News Story

'Deep Freeze' Adding Inches of Ice to Great Lakes Levels

Experts unsure if water levels will remain high

Because of low temperatures over the past few weeks there is more ice cover on the Great Lakes than in recent years.

Experts are now trying to assess if that means lake levels will increase because of the added ice.

"We have had very cold weather early this winter," Keith Kompoltowicz, chief of watershed hydrology with the U.S. Army Corps of Engineers said. "There is a lot more ice on the lakes. The ice cover on Lake Michigan is at 40 percent and it is at about 45 percent on Lake Huron.

"There is a lot of research and experimentation taking place regarding evaporation," Kompoltowicz continued. "We know that evaporation plays a significant role in how much water leaves the system, just as we know that rain plays a major role in adding water. However, while we have a pretty good understanding about how to measure rain and its impact, that's not the case with evaporation. We're just beginning to get new technologies that could help us measure evaporation on the lakes."

There is reason to focus on the water levels of Lake Michigan and Lake Huron. A year ago, in December 2012 and January 2013, the water level of Lake Michigan and Lake Huron dipped to the lowest levels recorded for those months since the U.S. Army Corps of Engineers started keeping track in 1918.

That attracted attention, including claims that the low levels were caused by man-made climate change. However, by February the level was higher than it was back in the 1960s and remained higher than in previous low periods throughout the rest of 2013.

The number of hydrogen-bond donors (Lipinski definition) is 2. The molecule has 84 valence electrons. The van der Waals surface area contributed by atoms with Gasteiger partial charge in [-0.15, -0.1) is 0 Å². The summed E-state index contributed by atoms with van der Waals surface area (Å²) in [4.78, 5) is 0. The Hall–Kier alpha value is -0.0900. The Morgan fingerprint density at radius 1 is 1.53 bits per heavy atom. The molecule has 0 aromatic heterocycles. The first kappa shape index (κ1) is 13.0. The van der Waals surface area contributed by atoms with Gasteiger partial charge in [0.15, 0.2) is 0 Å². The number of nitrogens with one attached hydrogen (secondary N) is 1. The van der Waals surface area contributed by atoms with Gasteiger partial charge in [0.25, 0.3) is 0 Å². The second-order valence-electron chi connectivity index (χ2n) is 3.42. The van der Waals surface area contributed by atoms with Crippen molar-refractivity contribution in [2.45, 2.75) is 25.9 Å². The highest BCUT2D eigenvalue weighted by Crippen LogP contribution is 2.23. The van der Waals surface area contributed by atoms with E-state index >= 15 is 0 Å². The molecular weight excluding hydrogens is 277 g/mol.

During the Corps' 95 years of data collecting on the Great Lakes there have been three low level periods: 1926 through the mid-1930s, 1963 through the mid-1970s, and the current low period, from 2000 to the present. Throughout most of the current low level period, water levels on the Great Lakes have been above those of the 1963 through mid-1970s low period.

Lake Michigan and Lake Huron are considered two lakes geographically but one lake in hydrological terms, and are considered one lake in regard to lake levels. Currently the water level on Lake Michigan and Lake Huron is about a foot above what it was a year ago and 14 inches above the mean monthly level of January 1965, which was the lowest measured over the 95 years of recordkeeping by the U.S. Army Corps of Engineers.

"We expect it to stay about a foot above last year's level at least through about June,” Kompoltowicz said.


See also:

Despite Environmental Alarmism, Great Lakes Have Not Been Setting Low Water Level Records

Michigan Capitol Confidential is the news source produced by the Mackinac Center for Public Policy. Michigan Capitol Confidential reports with a free-market news perspective.